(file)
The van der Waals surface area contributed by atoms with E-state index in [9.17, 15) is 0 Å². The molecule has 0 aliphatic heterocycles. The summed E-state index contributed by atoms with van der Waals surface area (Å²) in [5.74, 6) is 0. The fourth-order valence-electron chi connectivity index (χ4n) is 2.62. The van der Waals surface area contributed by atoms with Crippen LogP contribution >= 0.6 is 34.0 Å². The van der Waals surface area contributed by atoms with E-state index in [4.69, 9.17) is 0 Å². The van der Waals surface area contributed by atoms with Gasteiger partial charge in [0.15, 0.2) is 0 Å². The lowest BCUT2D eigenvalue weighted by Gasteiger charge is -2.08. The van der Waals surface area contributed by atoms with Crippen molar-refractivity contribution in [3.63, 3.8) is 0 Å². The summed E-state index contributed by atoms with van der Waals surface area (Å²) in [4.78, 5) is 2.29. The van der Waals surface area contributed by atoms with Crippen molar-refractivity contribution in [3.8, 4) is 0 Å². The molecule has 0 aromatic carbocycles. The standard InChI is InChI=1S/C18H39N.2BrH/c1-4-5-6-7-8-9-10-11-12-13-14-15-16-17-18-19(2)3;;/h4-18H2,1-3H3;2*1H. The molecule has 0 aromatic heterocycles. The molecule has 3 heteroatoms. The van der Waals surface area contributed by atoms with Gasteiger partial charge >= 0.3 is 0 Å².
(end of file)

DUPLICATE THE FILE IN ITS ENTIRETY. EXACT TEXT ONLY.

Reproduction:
The van der Waals surface area contributed by atoms with E-state index in [9.17, 15) is 0 Å². The molecule has 0 aliphatic heterocycles. The summed E-state index contributed by atoms with van der Waals surface area (Å²) in [5.74, 6) is 0. The fourth-order valence-electron chi connectivity index (χ4n) is 2.62. The van der Waals surface area contributed by atoms with Crippen LogP contribution >= 0.6 is 34.0 Å². The van der Waals surface area contributed by atoms with E-state index in [4.69, 9.17) is 0 Å². The van der Waals surface area contributed by atoms with Gasteiger partial charge in [0.15, 0.2) is 0 Å². The lowest BCUT2D eigenvalue weighted by Gasteiger charge is -2.08. The van der Waals surface area contributed by atoms with Crippen molar-refractivity contribution in [3.63, 3.8) is 0 Å². The summed E-state index contributed by atoms with van der Waals surface area (Å²) in [4.78, 5) is 2.29. The van der Waals surface area contributed by atoms with Crippen molar-refractivity contribution in [3.8, 4) is 0 Å². The molecule has 0 aromatic carbocycles. The standard InChI is InChI=1S/C18H39N.2BrH/c1-4-5-6-7-8-9-10-11-12-13-14-15-16-17-18-19(2)3;;/h4-18H2,1-3H3;2*1H. The molecule has 0 aromatic heterocycles. The molecule has 3 heteroatoms. The van der Waals surface area contributed by atoms with Gasteiger partial charge >= 0.3 is 0 Å².